Forgiving the 60 Blog

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Margaret B. Moss:  When one forgives, two are freed.

Wikipedia states that forgiveness is the intentional and voluntary process by which a victim undergoes a change in feelings and attitude regarding an offense, lets go of negative emotions such as vengefulness, with an increased ability to wish the offender well.  Do you hold a grudge?  Do you forgive easily?
I rarely publicly speak about politics. Those close to me know who I’m voting for and I’m probably not knowledgeable enough to get into a political debate about policy or theory.  In preparing for today’s blog, I googled “forgiveness” and a blurb about Melania Trump was high on the results page. After the release of Mr. Trump’s 2005 “locker room” comments, Mrs. Trump asked for forgiveness for her husband. She stated that his comments were “unacceptable and offensive” and stated “he has the heart and mind of a leader.”   But does an apology automatically award you forgiveness?   Forgiveness is up to the person/people/entity that was wronged.  Does Mr. Trump deserve forgiveness for these comments?  How about other comments he has made in the past?  Do we just let it go?  The nation’s citizens will decide this on Election Day.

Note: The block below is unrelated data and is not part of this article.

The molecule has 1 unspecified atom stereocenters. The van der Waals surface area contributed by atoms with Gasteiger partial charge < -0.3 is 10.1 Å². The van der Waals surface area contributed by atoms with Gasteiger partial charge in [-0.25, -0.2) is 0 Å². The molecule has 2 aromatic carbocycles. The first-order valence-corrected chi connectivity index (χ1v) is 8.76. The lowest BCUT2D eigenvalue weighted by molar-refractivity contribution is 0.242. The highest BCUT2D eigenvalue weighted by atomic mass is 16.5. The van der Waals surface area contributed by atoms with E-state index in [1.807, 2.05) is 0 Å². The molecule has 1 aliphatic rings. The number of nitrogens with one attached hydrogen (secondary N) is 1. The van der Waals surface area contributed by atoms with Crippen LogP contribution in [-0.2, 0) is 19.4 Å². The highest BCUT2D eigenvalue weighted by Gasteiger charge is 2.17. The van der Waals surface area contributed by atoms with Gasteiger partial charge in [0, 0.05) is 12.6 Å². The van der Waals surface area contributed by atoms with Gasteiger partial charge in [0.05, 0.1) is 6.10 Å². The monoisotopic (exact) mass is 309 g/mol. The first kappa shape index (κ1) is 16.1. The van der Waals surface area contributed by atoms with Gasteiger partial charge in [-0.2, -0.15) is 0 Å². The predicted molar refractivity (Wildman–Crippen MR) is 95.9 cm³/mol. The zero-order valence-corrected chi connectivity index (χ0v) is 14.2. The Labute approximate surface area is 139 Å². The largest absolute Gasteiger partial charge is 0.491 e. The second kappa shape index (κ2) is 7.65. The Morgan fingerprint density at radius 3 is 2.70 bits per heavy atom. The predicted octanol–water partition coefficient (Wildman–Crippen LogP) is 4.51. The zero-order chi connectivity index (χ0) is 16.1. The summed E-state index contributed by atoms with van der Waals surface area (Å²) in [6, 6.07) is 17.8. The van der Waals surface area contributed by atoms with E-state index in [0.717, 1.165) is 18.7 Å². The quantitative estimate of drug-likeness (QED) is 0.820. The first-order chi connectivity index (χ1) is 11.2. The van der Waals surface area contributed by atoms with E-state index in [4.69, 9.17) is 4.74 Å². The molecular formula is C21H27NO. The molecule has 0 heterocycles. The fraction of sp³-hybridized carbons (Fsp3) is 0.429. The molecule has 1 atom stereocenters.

Research finds that the best-received apologies would include an expression of regret, an explanation of what went wrong, an acknowledgment of responsibility, and a request for forgiveness.  But humans are flawed. It’s normal. We screw up. We need to embrace that fact and use it as motivation to apologize to others rather than stubbornly refusing to own up to our responsibility.  (Source:  tabletmag.com)
Do I hold a grudge? Do I forgive easily?  Some recent situations didn’t go as I had planned and I didn’t always receive the apology or get the endings that I wanted or expected.  But I chose to forgive and move on.  I won’t forget, and those situations will guide me in the future.  Forgiveness does equal freedom.

 

 

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